crematory lenny is predisposed toward jigs and spinner baits

 

He is the sort of man who seems well cast

To be the Grim Reaper’s right-hand man:

Hulking, deliberative in movement and thought alike,

Generally doing the heavy lifting of the direct route to the afterlife

With a grim solemnity not shared by the funeral directors

In whose service he lifts, wrangles, and grunts

(They are, to be fair, not the black-hatted, pale-complected ghouls

Of Dickensian tales or Monty Python sketches;

They are businessman, Rotarians, purveyors of cheerful websites

And nine-year-old giggle-worthy sponsorships of Little League teams)

Performing his duties wordlessly, monotonously

Sparing no time for idle chat or frivolity

(Though on one occasion, when Lew Jackson from over in St. Mary’s

Brought in a woman that he’d known as a girl,

A girl who had found time under the bleachers for everyone but him,

And had parlayed that gift into two stories of gabled comfort

Plus a membership at the Elk County Country Club;

He’d looked at the box and sighed Well, reckon it’s for the best.

There is nothing worse than a harlot turned respectable.)

 

Crematory Lenny is a fisherman,

His normal haunts being some shady bank on the Clarion’s East Branch,

Or one of the sturdier railroad trestles

(The trains not having run through Montmorenci Falls in his memory),

Though if there is a Sunday where his ministrations are not required,

He will drive the winding two lanes up to the Kinzua Dam,

Sometimes eschewing pole and tackle altogether,

Choosing to simply wade into the deep silence of the reservoir.

He is strictly a catch-and-release angler,

Even returning sunnys and chubs better tossed into the weeds

(Good stream management and all that)

Back to the water, freely admitting that, in culinary terms,

In the matter of perch, trout, and bass, he can take it or leave it.

Sometimes, though, he will foul hook one, or come upon a fish

Deeply scarred or tumor-ridden, and he will reach into coat or pants pocket

To remove the garden spade he never travels without,

Proceeding to dig a small hole, just so wide and so deep,

To act as a final piscine resting place.

He would not, indeed could not, explain the whys and wherefores

Of these internments, being a virtual Caliban

When matters stray from the weather and the current deceased,

Nor does he pause to ruminate upon the dearly departed,

Simply casting once more in stealth and silence,

With no sound save the whizzing whisper of the drag, the brief plop

As the lure breaks the surface.

 

 

(This was cobbled together for Izy’s July gauntlet; the final line of the first stanza is lifted from The Life and Times of Judge Roy Bean, which is a damn fine movie. This? I’m sorry it’s not better.)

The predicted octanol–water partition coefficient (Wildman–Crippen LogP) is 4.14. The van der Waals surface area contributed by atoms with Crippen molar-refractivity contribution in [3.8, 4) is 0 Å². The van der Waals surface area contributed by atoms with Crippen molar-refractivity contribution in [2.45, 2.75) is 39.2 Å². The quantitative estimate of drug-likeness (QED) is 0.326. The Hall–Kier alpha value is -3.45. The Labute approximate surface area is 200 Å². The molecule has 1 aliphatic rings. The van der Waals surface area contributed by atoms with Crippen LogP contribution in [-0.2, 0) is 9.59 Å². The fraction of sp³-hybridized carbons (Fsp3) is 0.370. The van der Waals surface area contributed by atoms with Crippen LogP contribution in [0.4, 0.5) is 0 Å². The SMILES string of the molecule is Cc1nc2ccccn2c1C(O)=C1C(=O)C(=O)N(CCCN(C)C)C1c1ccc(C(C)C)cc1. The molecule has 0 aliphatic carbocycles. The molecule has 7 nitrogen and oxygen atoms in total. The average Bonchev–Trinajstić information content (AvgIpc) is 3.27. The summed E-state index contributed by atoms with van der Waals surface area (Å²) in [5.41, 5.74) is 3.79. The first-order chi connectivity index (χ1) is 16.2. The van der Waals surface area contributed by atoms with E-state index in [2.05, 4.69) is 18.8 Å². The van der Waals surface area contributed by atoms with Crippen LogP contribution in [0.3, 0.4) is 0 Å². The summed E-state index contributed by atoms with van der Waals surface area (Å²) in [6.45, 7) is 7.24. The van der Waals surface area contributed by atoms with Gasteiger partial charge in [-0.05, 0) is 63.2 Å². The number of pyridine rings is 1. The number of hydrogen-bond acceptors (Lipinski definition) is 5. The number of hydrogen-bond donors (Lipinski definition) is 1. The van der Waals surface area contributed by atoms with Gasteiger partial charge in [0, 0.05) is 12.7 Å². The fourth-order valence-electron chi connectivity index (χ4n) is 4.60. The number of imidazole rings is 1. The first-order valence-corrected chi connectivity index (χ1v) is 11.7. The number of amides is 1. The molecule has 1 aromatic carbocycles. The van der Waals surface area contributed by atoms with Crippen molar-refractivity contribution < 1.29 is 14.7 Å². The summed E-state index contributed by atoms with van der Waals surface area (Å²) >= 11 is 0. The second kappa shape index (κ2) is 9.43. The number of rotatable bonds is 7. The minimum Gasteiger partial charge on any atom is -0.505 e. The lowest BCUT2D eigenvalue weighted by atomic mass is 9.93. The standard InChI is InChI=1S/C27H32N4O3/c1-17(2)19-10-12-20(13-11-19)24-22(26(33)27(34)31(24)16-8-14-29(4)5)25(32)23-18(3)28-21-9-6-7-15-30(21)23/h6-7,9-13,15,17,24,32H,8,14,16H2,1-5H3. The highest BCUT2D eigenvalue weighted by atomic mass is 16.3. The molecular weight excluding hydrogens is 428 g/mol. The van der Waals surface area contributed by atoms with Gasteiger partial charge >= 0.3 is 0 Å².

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14 thoughts on “crematory lenny is predisposed toward jigs and spinner baits

      1. and they’ll be no hari-kari shovel. i’m sure glad dalkowski turned his blues into stories. if i could do it all over, i’d dream of being a bullpen catcher.

  1. damn fine work here, Kortas! Almost makes me want to go fishing (and I hate fishing). I am intrigued by your use of Crematory Lenny, it is very telling of the narrator, how they label people, even after the layers of depth they give to lenny, he’s still essentially, the dude who cremates people. Well done and viva la.

    Ps…haven’t seen the film you pulled the line from, but I will now.
    pss. me thinks I see a typo, line 14 of the first stanza women = woman?

  2. “He…seems well CAST.” Nice little touch there. Doesn’t the Python sketch end with the undertakers all being dead, climbing into the coffin they’re carrying?
    I especially like the last three lines very much. Great writing.
    Fine work,
    Bill

  3. Um, another typo: “garden space” should be garden spade, right?
    Despite typographical errata, I enjoyed the story, especially burying fish too unhealthy for catch-and-release. I wonder if my father did the same, but I’ll never know, unless one of my brothers can tell me.
    I’m pretty sure I must have seen the movie, because I was more than somewhat fond of Paul Newman in his prime, and I did recognize the line about a harlot turning respectable.
    Well, all things being equalled, I enjoyed the story of Crematory Lenny. Glad he had a nice, open-air hobby outside the crematorium.
    K

  4. Phew! That is quite a line! Brilliant. As is your character sketch narrative. You have a remarkable ability to produce really memorable characters, breathe life into them and reveal them with foibles and fallibility, which makes them so human. I hate to quote back your words to you, but I loved the poetry of this section so much:

    Sometimes, though, he will foul hook one, or come upon a fish
    Deeply scarred or tumor-ridden, and he will reach into coat or pants pocket
    To remove the garden space he never travels without,
    Proceeding to dig a small hole, just so wide and so deep,
    To act as a final piscine resting place.

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